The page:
Head Lines with Jonny Mitchell: Feet of clay in football boots

HEAD LINES Jonny Mitchell.
HEAD LINES Jonny Mitchell.

Thornhill Community Academy’s straight-talking headteacher Jonny Mitchell showed the world what life in the classroom is really like in the award-winning TV documentary series Educating Yorkshire.

Now he writes exclusively for us.

A couple of weeks ago, Luis Suarez nipped out for a bite to eat. An Italian, in fact. It would be difficult to question his choice normally, were it not to have happened on the football field before a worldwide audience of many millions. But what has followed is simply phenomenal. O course we should be outraged by his actions, yes perhaps he deserves the vilification he is going to have to endure for the rest of his career, and yes perhaps he merits a lengthy ban for a gross error of judgement. Maybe he thought the cameras wouldn’t pick it up. In any case, they did, and, as far as footballing reputation is concerned, he’s pretty much toast.

But let’s face facts. The man clearly has issues. Some people achieve idiocy, some develop idiocy, and others have idiocy thrust upon them. He’s an extraordinarily talented footballer, maybe even meriting the epithet of “genius”, so often bandied around these days. But he’s a flawed genius, of that there is no doubt. The sort of genius who is prone either to monumental cock-ups or abject self-destruction.

The Amy Winehouse, the Ernest Hemingway, the Kurt Cobain of the football field. And just another flawed footballing genius like George Best, Paul Gascoigne and Zinedine Zidane before him. Beckham was sent off against Argentina for kicking out, albeit very softly, at Diego Simeone in 1998. Rooney followed suit a couple of World Cups later against Portugal. Do you think their respective managers and team mates didn’t remind everyone to keep their sang-froid and not to risk being sent off? I think not, somehow. But they still did it, and England went on to lose the games, unsurprisingly. The pressure of expectation, edge and reputation weighing on these people’s shoulders leads them to do “little” things which have such toe-curlingly vast repercussions. Irrespective of who they are, how much they get paid, etc, though, surely we have to accept some of the blame for these sporadic meltdowns and random departures into the ludicrous world of self-annihilation. Footballers, actors, singers, celebrities are under such scrutiny, with the general public and the media delving into the intimate minutiae of their lives and careers constantly, that it is perhaps understandable mistakes are made. I am pretty sure the Suarez incident has happened many times before, in previous footballing eras, and not a dickie-bird has been said or written.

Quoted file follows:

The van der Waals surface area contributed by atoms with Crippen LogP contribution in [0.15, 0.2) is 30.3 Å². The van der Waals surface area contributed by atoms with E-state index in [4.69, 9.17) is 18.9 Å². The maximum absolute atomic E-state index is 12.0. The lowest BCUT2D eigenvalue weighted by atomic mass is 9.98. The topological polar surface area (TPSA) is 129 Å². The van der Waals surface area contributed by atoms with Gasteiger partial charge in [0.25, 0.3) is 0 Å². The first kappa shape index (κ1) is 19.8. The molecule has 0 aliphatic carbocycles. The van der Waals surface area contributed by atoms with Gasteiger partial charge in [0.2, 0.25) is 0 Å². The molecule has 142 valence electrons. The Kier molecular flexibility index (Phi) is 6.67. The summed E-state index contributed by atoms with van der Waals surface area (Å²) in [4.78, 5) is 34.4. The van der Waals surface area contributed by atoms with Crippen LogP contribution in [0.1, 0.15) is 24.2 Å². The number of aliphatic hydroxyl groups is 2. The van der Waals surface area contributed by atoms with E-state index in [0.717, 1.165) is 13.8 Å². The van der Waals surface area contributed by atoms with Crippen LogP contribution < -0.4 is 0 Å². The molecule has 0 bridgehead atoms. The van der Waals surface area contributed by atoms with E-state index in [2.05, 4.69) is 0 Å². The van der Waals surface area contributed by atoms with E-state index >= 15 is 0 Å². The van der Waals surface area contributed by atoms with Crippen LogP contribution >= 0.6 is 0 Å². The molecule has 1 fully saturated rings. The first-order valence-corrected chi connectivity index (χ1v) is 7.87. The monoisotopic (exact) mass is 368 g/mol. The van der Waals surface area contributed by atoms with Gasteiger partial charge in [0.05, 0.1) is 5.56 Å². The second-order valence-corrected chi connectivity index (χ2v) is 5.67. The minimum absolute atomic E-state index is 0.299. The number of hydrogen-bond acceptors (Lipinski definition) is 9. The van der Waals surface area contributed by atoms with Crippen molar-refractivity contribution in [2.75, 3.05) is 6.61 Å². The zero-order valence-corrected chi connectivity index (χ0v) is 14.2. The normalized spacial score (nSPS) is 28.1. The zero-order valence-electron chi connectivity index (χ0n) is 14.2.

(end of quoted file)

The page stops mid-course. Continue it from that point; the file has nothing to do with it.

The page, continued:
It will hve passed as entertainment in the working class game. We need only remember Vinnie Jones’ ball-tampering episode with Gazza to prove it.

You would think this sort of behaviour is restricted to the high-octane, quasi-celebrity domain of the footballing world. But you’d be wrong.

Some of the most famously self-destructive icons of recent years have come from all over the spectrum; actors, poets, artists, musicians, politicians, just to provide a handful of examples.

One of the most poignant instances of self-destruction was the suicide of Sylvia Plaith. By the age of only 30, she had suffered various mental breakdowns and had attempted suicide. She had also written some of the most beautiful prose ever produced. Yet still, she buried her head in the oven, after making sure her children could not get into the kitchen, and gassed herself to death. Virginia Woolf nonchalantly put on an overcoat, filled the pockets with heavy stones, and calmly walked into the River Ouse. Her body was found almost a month later. What most critics and historians agree on, however, is that their work was the result not just of their genius, but also of the flaws it brought with it. Self-destruction and fast-living take people to the limit of their sanity, the point at which they produce the very best output, be it art, music or prose. A tipping point, but also sometimes the point of no return.

So perhaps we should rethink how we treat the likes of Suarez.

Accept that he is always going to court controversy, perhaps even violently assault someone, but remain confident that he can thrill us with his flair and ability. Nobody remembers a gentleman, only the loose cannon. And just, sometimes, we should recognise that flaws are almost a necessary part of genius.

Self-destruction and idiotic actions will be, and always have been, glamorised, because they put bums on seats. and give us, the ever-grateful public, something to argue about.